Once a relatively obscure drink only found in Taiwan, boba or bubble tea’s popularity has sky rocketed in the recent years, especially across several Asian countries. The flavoured non-alcoholic and non-carbonated cold tea beverage has been particularly popular owing to one of its ingredient — tapioca pearls — which are loved for their chewy, candy-like texture, and are often referred to by their Chinese name, boba.
Though the beverage is said to slow ageing, boost immunity, aid in weight reduction and increase mental awareness, there are also concerns about how addition of flavours and excessive sugar to bubble tea can make it an unhealthy drink.
Recently, a young girl in China ended up in hospital when hundreds of undigested tapioca balls in her stomach led to constipation. The doctors treating the 14-year-old have warned that bubble tea pearls, which are made from starchy cassava (from which tapioca is obtained) root, are hard for the body to digest.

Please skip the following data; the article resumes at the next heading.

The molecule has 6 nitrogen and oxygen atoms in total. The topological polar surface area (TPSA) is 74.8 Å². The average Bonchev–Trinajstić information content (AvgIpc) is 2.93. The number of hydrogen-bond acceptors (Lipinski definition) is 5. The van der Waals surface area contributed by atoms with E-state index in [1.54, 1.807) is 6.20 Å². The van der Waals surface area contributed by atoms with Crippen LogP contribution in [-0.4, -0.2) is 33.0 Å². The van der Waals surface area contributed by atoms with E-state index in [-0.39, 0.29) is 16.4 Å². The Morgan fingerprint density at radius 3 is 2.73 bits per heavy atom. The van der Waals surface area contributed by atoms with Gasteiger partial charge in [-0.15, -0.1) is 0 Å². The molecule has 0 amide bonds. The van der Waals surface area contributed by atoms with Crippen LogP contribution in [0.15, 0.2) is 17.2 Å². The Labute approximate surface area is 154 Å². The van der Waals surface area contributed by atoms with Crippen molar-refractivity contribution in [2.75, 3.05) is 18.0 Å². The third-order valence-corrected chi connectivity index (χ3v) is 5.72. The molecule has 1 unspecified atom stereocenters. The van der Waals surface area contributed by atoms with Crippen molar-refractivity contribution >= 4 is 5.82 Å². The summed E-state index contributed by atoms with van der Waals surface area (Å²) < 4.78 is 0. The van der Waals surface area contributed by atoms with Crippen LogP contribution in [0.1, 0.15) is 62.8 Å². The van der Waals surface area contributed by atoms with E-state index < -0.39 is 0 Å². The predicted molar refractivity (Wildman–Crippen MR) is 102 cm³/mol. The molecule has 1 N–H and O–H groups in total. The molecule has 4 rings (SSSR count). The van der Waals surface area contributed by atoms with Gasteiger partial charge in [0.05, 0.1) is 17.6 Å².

So, unlike popular perception, bubble tea may not be as fun and harmless as it seems.
Bubble tea, which is already saturated with sugar, contains as much as 50 grams of sugar and close to 500 calories. In addition, each tapioca ball can add five to 14 calories to your drink, which means that just 1/4 cup of them can add over 100 extra calories to your already calorically-dense drink.
They also don’t actually contribute anything in the way of nutrition as boba are just carbs and lack any minerals or vitamins and do not contain fibre.
What you can do
* Opt for a low sugar level or a honey-sweetened bubble tea and ask for regular milk instead of sugary creamers or sweetened condensed milk. You could also go for pearl-free — or light on pearls — bubble tea to save 100-200 calories.
* It is imperative to avoid too much refined sugar and flavoring syrups and keep it natural.
* Stick to the smallest size, which is already generous.